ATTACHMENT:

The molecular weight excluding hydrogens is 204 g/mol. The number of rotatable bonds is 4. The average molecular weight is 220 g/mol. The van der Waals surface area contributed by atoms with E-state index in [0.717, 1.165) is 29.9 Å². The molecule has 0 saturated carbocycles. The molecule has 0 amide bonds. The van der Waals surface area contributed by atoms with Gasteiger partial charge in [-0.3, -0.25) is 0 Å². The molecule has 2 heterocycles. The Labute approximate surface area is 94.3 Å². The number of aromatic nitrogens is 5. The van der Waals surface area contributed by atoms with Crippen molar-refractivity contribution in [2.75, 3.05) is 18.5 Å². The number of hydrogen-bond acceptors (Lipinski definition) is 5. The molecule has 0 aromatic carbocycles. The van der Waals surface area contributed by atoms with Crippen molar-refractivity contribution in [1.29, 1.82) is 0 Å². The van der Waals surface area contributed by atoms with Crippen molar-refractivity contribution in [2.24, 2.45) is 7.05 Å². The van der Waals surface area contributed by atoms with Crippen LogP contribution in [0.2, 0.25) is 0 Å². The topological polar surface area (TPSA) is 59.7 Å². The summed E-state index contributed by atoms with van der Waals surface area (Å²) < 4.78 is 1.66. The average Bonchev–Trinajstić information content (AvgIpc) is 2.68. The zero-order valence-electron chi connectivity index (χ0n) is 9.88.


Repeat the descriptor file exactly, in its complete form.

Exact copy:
The molecular weight excluding hydrogens is 204 g/mol. The number of rotatable bonds is 4. The average molecular weight is 220 g/mol. The van der Waals surface area contributed by atoms with E-state index in [0.717, 1.165) is 29.9 Å². The molecule has 0 saturated carbocycles. The molecule has 0 amide bonds. The van der Waals surface area contributed by atoms with Gasteiger partial charge in [-0.3, -0.25) is 0 Å². The molecule has 2 heterocycles. The Labute approximate surface area is 94.3 Å². The number of aromatic nitrogens is 5. The van der Waals surface area contributed by atoms with Crippen molar-refractivity contribution in [2.75, 3.05) is 18.5 Å². The number of hydrogen-bond acceptors (Lipinski definition) is 5. The molecule has 0 aromatic carbocycles. The van der Waals surface area contributed by atoms with Crippen molar-refractivity contribution in [1.29, 1.82) is 0 Å². The van der Waals surface area contributed by atoms with Crippen molar-refractivity contribution in [2.24, 2.45) is 7.05 Å². The van der Waals surface area contributed by atoms with Crippen LogP contribution in [0.2, 0.25) is 0 Å². The topological polar surface area (TPSA) is 59.7 Å². The summed E-state index contributed by atoms with van der Waals surface area (Å²) < 4.78 is 1.66. The average Bonchev–Trinajstić information content (AvgIpc) is 2.68. The zero-order valence-electron chi connectivity index (χ0n) is 9.88.